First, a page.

Quantum information dynamics and non-equilibrium quantum matter: December 2-6, 2024

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Organized by:

  • Meng Cheng (Yale University)
  • Chao-Ming Jian (Cornell University)
  • Nathanan Tantivasadakarn (Caltech)
  • Romain Vasseur (University of Massachusetts Amherst)
  • Dominic Williamson (University of Sydney and IBM)

The central goal of quantum matter research is to discover and decipher the universal collective behavior of quantum many-body systems, captured by the notion of quantum phases. A common and powerful strategy is to organize our understanding of collective quantum behavior following the general principles of symmetry and topology. This strategy has been tremendously successful, especially for systems in equilibrium. How the notion of quantum phases of matter should be generalized out of equilibrium remains a key open question. It is timely to pursue this direction as advances in highly tunable and controllable quantum devices have brought new opportunities in realizing and probing non-equilibrium many-body systems.

Interestingly, many recent works on dynamical quantum systems coupled to noise have found emergent phenomena that require not only novel generalizations of symmetry- and topology-based concepts but also the incorporation of many-body entanglement in the analysis. One example is given by topological quantum error-correcting code states prepared on a noisy device, where the concept of topological order needs to be generalized to non-thermal mixed states. Another prominent example is given by monitored quantum circuits with exotic dynamical phases that are differentiated by how quantum information spreads across the system. In light of these examples, there are tremendous opportunities to renew and extend our fundamental understanding of the organizing principles of quantum matter in non-equilibrium settings. Additionally, this direction has the potential to uncover new schemes to exploit non-equilibrium many-body entanglement for quantum information processing and better methods for quantum simulation in NISQ platforms.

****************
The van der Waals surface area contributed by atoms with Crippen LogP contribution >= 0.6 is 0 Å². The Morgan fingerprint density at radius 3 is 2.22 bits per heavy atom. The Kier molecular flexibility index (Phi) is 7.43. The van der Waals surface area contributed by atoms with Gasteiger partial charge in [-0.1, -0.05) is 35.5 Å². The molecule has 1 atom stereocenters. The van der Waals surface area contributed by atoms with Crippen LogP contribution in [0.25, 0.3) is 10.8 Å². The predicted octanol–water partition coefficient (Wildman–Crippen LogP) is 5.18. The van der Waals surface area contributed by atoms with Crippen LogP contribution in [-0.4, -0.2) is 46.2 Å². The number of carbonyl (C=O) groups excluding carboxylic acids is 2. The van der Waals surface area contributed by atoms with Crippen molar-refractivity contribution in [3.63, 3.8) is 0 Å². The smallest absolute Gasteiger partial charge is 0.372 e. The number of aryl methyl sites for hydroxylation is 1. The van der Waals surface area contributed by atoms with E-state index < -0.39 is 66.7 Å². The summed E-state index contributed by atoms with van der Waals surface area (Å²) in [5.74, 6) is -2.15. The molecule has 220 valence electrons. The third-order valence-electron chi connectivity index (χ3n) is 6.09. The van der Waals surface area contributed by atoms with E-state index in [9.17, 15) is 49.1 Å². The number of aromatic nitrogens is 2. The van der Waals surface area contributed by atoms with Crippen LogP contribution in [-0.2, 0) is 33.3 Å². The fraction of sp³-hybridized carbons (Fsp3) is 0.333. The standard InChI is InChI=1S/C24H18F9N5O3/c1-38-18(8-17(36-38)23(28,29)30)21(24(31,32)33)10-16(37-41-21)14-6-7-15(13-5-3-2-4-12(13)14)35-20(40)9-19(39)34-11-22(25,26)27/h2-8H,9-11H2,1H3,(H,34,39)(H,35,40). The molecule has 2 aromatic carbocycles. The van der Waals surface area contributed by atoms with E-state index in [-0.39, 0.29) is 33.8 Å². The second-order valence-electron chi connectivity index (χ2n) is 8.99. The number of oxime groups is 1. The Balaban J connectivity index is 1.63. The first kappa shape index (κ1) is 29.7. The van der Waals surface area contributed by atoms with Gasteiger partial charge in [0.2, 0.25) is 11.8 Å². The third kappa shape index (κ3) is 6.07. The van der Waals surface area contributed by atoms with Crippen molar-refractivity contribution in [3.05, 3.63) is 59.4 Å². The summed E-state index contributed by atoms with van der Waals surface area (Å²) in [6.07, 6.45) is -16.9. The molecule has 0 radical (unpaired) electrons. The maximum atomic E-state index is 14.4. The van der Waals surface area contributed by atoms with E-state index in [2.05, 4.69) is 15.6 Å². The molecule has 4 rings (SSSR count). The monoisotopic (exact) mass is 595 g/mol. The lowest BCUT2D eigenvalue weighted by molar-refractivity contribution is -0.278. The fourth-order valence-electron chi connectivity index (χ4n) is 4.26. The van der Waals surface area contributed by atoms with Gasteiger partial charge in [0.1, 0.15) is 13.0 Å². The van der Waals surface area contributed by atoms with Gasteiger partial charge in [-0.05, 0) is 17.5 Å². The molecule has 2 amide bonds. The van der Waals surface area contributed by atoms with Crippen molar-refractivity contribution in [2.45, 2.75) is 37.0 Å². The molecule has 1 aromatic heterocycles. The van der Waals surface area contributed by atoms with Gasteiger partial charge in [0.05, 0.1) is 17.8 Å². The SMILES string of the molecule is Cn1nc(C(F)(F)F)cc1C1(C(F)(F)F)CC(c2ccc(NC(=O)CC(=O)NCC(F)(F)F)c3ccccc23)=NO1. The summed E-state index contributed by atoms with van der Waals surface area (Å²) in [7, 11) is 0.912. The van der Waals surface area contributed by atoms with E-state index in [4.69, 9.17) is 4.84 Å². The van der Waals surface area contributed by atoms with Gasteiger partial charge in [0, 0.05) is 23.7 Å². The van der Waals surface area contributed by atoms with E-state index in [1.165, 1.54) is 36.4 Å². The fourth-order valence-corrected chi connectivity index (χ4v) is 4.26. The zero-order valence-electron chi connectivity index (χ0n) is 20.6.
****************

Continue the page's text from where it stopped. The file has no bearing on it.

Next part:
With the proposed workshop, we aim to bring together the quantum matter and quantum information communities to foster the exchange of ideas in related directions and initiate new collaborations at the Simons Center for Geometry and Physics at Stony Brook University. Specifically, the proposed workshop will focus on (1) novel quantum phases in thermal and non-thermal mixed states, (2) universal behavior in quantum many-body entanglement dynamics, and (3) dynamical protocols for quantum matter and error correction.